It is no accident that within the brief period following the Iraq war and ending abruptly at the Israel-Lebanon war of 2006 that Arab human rights groups, media, professional associations and political organizations mobilized citizens, taking advantage of the relative freedom provided by American pressure on the dictators and monarchs of the region. Within that two-year period a veritable spring of ideas and self-expression took place, especially in countries dependent on the United States for legitimacy, namely, Egypt, Saudi Arabia, Jordan and the Gulf states. Egypt, where a third of the Arab World’s 300 million citizens live is a case in point. Its dictatorship is largely subsidized by the United States and it is highly sensitive to American pressure. In 2004, the secular movement, Kifaya, sprung up and mobilized Egyptians in mass demonstrations and joined forces with another secular party, AlGhad, both calling for free elections and an end to the emergency laws. In 2005, the Egyptian constitution was changed to allow contested elections rather than the usual referendum on Mubarak and in the same year, parliamentary elections were held, though deeply flawed and marred by government violence, the Muslim Brotherhood quintupled its seats in parliament. In all the aforementioned countries reliant on US support, whether financial or intelligence-based, similar democratic initiatives took place.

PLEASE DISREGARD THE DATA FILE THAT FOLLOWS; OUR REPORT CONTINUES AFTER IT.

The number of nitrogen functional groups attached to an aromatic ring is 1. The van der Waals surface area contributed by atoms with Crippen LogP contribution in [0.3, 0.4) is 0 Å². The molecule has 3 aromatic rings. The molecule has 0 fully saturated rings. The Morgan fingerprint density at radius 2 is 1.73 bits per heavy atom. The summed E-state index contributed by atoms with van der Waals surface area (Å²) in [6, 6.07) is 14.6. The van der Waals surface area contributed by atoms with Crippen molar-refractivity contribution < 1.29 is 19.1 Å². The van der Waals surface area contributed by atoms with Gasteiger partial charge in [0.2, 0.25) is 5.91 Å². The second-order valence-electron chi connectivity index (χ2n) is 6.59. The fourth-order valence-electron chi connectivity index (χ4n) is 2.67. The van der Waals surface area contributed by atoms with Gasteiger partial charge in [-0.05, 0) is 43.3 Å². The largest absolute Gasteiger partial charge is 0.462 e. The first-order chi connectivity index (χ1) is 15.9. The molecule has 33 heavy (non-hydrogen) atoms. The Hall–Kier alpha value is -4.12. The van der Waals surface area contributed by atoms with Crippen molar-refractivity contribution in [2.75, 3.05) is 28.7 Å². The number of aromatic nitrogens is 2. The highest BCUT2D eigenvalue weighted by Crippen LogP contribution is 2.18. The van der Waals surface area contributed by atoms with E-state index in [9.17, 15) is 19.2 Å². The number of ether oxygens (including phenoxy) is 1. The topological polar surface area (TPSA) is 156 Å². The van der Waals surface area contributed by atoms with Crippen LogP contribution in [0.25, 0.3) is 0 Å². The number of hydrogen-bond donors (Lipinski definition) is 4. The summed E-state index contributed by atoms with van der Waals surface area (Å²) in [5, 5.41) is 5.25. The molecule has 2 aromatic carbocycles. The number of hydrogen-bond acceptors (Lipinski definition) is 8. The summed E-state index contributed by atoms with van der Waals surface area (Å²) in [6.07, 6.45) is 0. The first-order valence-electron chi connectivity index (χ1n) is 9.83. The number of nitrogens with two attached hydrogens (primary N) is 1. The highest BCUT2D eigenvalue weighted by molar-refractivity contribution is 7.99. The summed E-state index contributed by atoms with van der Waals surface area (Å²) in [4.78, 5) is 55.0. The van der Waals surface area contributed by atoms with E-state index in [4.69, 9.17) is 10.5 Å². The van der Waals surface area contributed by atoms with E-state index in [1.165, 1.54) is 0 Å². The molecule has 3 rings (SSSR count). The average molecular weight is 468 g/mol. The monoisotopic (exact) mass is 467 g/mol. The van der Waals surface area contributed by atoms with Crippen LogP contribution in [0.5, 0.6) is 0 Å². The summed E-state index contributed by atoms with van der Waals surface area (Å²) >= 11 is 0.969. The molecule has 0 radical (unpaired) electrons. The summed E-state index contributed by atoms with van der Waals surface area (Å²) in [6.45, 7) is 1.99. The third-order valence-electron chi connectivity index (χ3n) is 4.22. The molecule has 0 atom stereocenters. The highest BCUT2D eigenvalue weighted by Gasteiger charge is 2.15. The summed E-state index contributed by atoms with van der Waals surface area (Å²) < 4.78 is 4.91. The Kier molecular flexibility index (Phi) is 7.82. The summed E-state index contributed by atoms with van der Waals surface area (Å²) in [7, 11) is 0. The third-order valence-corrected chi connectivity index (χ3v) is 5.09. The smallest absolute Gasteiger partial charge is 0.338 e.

Ironically, the American “democracy agenda” for the Middle East came to an abrupt halt because of a disintegrating Iraq. As any seasoned analyst would have predicted, with Iraq in shambles and therefore a strengthened Iran extending its influence into the Levant, the United States needed to recollect its terribly de-legitimized regimes and prop them up more firmly. But it needs not end this way. The United States can gain credibility by upholding a moral stance of standing with forces of democracy instead of ignoring Egypt’s imprisonment of Ayman Nour, a secularist, pro-democracy, human rights activist and a former presidential candidate against Husni Mubarak. The Neoconservatives were right about calling for democracy in the Middle East, although they were wrong about exporting it, a discrepancy due to their ulterior motives. Standing firmly on the side of democracy, the United States will be walking on the side of history. It will also shore the dismal opinion of the United States in Muslim countries, which, contrary to the “clash-o-civilization” arguments, is a direct reaction to American foreign policy in the region. And although Hamas and Hizbullah may not feel differently about Israel until a peace deal, democratization in the Arab world will undoubtedly reduce the global current of terrorism and extremism. As Arabs have more legitimate forms of government, better avenues of expression and assured participation in the political process, terrorism will gain less credence.

Finally, democratization of the Middle East may be important for the United States in confronting Iran. Iran has a considerable following in the Arab World because it is viewed as a counterbalance to the United States in the region. The United States is viewed as cynical and hypocritical, championing democracy while financing despotism. A United States practicing what it preaches may be less opposed in the region. Of course, the Middle East will not know stability fully until the Israeli-Arab conflict is resolved but democracy and peace in Palestine need not be coupled. Resolution of that conflict will also deprive Iran of its emotive power. Ultimately, the neoconservatives were all buzz and no bite or as the late Ann Richards said of President Bush, “All hat and no cattle”. The next push for democracy in the Middle East has to be a concerted and stubborn effort, rooted in American idealism and future interests.